Hassan Yussuff addresses FPSE Convention Photo credit: FPSE
Report by Stephen Phillips
The 48th AGM and Convention of the Federation of Post-Secondary Educators of BC (FPSE), held at Whistler last May, was attended by delegates representing the Federation’s 19 affiliated college and university faculty associations, including the LFA. As always, it was an occasion for members to debate resolutions, develop strategic priorities, and share information on matters of common concern.
While the adoption of FPSE’s annual Budget is typically uneventful, LFA delegates mounted a successful challenge to the Executive’s recommendation that funds usually earmarked for the Defence Fund - a sum equivalent to 5% of FPSE’s total operating budget - instead be placed in the contingency fund to cover sundry expenditures that delegates might see fit to approve. This idea was strongly opposed by the LFA delegation, especially as locals are preparing to enter a bargaining year that could necessitate strike action. Alison Curtis, Jessie Smith, and Niall Christie were particularly outspoken on this issue. Their concerns evidently struck a chord with delegates from other locals as the Budget was amended to include the customary 5% contribution to the Defence Fund.
Delegates also approved a set of strategic priorities for the coming year. They include advocating for a fully-funded post-secondary system in place of the current funding model, and analyzing and making recommendations on all aspects of international education. A further priority was to seek the repeal of restrictions on the right of union activists to serve on their college’s board of governors. (For an update on this issue, see the box that follows.)
Keynote speaker Hassam Yussuff, President of the Canadian Labour Congress (CLC), recounted the CLC’s efforts to defeat the Conservative government of Stephen Harper in the last federal election—a government, he said, that “systematically undermin[ed] things of benefit to working people.” Here he noted the former government’s decision to raise the eligibility age for Old Age Security from 65 to 67 and its abolition of the card check system, thus making it more difficult to organize non-union worksites in federally regulated industries. The Conservatives also introduced punitive reporting requirements for union expenditures—an effort, Yussuff said, “to take unions out of politics.”
The change of government in 2015 bore fruit as the Liberals repealed all of these measures. In addition, whereas the Harper government had opposed needed enhancements to the Canadian Pension Plan (CPP), the Trudeau government reached agreement with the provinces on an expansion of the CPP—the first in the history of the Plan. The reforms will see an increase in CPP benefits from 25% of maximum pensionable earnings to 33%. While the CLC has long advocated a doubling of CPP benefits, Yussuff welcomed the reforms.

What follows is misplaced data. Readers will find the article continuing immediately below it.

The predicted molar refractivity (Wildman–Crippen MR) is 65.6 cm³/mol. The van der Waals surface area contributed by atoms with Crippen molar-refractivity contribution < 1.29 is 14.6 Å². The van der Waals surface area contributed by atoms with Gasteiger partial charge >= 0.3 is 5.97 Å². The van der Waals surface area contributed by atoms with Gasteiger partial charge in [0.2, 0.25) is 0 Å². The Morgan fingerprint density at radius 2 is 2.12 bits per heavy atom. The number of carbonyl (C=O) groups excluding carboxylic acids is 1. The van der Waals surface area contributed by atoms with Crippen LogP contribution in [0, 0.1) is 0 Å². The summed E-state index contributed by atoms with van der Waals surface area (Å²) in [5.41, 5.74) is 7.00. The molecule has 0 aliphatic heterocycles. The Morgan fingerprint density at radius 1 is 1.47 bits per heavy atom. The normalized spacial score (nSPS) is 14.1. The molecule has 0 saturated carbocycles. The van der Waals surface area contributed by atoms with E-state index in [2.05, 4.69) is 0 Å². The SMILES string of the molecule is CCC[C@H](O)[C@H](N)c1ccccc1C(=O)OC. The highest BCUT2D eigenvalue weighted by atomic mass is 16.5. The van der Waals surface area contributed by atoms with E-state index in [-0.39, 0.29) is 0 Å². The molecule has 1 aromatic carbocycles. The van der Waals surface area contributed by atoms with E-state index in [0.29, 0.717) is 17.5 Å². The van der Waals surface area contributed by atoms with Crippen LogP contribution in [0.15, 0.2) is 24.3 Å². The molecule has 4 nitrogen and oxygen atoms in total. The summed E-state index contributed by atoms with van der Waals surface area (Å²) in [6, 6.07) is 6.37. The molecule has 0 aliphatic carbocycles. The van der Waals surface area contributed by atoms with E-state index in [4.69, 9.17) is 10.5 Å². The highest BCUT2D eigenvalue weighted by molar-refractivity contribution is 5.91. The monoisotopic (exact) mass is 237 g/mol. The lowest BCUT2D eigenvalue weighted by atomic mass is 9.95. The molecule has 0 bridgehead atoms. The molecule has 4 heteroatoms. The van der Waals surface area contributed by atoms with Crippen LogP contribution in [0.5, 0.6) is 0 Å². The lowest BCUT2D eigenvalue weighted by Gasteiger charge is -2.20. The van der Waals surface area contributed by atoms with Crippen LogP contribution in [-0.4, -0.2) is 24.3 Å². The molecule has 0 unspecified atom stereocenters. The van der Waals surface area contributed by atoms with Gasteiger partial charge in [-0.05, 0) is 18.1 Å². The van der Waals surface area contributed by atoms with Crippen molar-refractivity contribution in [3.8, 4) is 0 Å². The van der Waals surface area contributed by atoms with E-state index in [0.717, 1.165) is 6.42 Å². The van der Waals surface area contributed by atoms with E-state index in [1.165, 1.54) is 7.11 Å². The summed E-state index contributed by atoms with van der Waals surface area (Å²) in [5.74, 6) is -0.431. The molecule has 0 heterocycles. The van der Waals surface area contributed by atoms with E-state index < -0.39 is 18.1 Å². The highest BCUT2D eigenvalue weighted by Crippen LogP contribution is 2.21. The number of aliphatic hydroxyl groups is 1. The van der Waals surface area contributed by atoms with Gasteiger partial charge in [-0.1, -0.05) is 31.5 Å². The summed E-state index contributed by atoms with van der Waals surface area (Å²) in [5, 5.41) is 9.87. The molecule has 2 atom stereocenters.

Finally Yussuff discussed the CLC’s current campaign for a national pharmacare plan, the absence of which sets Canada apart from other OECD countries. Instead, we have a “patchwork” of provincial public plans. Meanwhile, workplace drug plans cover only a portion of the paid labour force, largely excluding the lowest paid workers. For these reasons, the CLC is campaigning in favour of a universal public pharmacare plan to cover all Canadians and to lower exorbitant drug prices through bulk purchases by government and the operation of a national formulary. Citing a recent report, Yussuff noted that a public plan would produce cost savings of $4.2 billion a year (Office of the Parliamentary Budget Officer, Cost of a National Pharmacare Program, 28 September 2017).
In other news, FPSE President George Davison and other incumbent members of the Executive were elected to another 12-month term of office. Next year’s AGM will be held in Kelowna.
Update: Bar Lifted on Right of Union Executives to Serve on College Boards
Last October the Legislature approved changes to the College and Institute Act to restore the right of members of faculty association executives to serve on the governing boards of colleges. The ban on union activists was introduced in 2011 by the BC Liberal government ostensibly to avoid conflicts of interest that might arise from having members of faculty executives sitting on both sides of the bargaining table. However, in debate on the bill repealing the ban, Attorney General David Eby explained that such conflicts can be dealt with adequately through existing conflict of interest rules without the need to disqualify faculty executives from serving on college boards. Indeed no other province had seen fit to take such a drastic step, a point FPSE was at pains to underscore in its long campaign against the ban.
FPSE President George Davison applauded the NDP government for restoring faculty rights. “Faculty will no longer be denied professional opportunities because of their union activism, and post-secondary boards will be all the better for hearing their voices,” he said.